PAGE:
Wednesday, December 16, 2009

Citibank robs from Peter (Taxpayer) to pay Paul (US gov't)...

It appears that Citibank's TARP repayment is more of a tax evais... oops, there I go again --- I mean, a tax planning strategy.

According to the Washington Post "US gave up billions in tax money in deal for Citigroup's bailout repayment"...

"The Internal Revenue Service on Friday issued an exception to long-standing tax rules for the benefit of Citigroup and a few other companies partially owned by the government. As a result, Citigroup will be allowed to retain billions of dollars worth of tax breaks that otherwise would decline in value when the government sells its stake to private investors.

While the Obama administration has said taxpayers are likely to profit from the sale of the Citigroup shares, accounting experts said the lost tax revenue could easily outstrip those profits.

The IRS, an arm of the Treasury Department, has changed a number of rules during the financial crisis to reduce the tax burden on financial firms. The rule changed Friday also was altered last fall by the Bush administration to encourage mergers, letting Wells Fargo cut billions of dollars from its tax bill by buying the ailing Wachovia.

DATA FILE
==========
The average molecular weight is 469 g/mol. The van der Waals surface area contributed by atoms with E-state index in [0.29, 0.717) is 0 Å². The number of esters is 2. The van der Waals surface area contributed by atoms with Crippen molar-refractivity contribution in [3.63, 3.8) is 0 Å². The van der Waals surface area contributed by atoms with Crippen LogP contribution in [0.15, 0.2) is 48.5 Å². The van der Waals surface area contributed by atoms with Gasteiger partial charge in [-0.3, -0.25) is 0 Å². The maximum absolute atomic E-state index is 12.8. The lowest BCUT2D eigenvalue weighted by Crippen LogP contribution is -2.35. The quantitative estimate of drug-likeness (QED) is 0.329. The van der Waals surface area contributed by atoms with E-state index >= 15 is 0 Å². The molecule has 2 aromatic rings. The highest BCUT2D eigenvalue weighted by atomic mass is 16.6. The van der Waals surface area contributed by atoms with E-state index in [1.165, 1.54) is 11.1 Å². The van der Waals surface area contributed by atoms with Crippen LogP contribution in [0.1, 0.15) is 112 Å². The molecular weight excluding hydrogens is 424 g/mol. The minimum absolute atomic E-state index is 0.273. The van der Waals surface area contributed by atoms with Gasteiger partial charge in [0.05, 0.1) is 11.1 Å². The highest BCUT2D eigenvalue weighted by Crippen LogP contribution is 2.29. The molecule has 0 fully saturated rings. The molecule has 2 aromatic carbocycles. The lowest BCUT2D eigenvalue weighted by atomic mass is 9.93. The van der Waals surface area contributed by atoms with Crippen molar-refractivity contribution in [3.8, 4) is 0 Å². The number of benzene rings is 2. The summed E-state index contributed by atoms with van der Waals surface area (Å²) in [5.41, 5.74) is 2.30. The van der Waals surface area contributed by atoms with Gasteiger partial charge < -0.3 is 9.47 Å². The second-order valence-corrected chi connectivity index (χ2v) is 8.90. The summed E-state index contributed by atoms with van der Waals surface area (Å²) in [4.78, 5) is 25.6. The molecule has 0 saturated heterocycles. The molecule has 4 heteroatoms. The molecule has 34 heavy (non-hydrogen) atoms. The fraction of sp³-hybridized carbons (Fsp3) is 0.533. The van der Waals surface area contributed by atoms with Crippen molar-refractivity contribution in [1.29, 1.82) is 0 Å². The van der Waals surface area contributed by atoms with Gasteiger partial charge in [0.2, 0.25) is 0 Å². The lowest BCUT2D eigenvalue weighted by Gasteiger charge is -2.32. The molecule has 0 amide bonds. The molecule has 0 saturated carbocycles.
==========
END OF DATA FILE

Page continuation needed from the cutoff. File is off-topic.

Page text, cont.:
"The government is consciously forfeiting future tax revenues. It's another form of assistance, maybe not as obvious as direct assistance but certainly another form," said Robert Willens, an expert on tax accounting who runs a firm of the same name. "I've been doing taxes for almost 40 years, and I've never seen anything like this, where the IRS and Treasury acted unilaterally on so many fronts."

As I've noted before, I worked with Mr. Willens for a few years in late 90's and he is the greatest tax analyst I've ever encountered ----- well, maybe the greatest tax analyst that doesn't live with me :)

"Officials also said the ruling benefited taxpayers because it made shares in Citigroup more valuable and asserted that without the ruling, Citigroup could not have repaid the government at this time." Doesn't that sound an awful lot like a pyramid scheme? We couldn't payback investor 1, if our stock doesn't go up, so we need artificial tax breaks to push up the stock so we can sell more shares...

"At the end of the third quarter, Citigroup said that the value of its past losses was about $38 billion, allowing it to avoid taxes on its next $38 billion in profits. Under normal IRS rules, a change in control would sharply reduce the amount of profits that Citigroup could shelter from taxes in any given year, making it much more difficult for Citigroup to realize the entire benefit before the tax breaks expired.

The precise value of the IRS ruling depends on Citigroup's future profitability and other factors, but two accounting experts said it was fair to estimate that Citigroup would save at least several billion dollars as a result."

I was extremely disappointed with the Bush Administration's handling of the crisis and I was hopeful that the Obama Administration would stand up for the taxpayer. However, given Geithner's ties to Wall St. I guess it's not that surprising.

The arrogance of this action is beyond comprehension.

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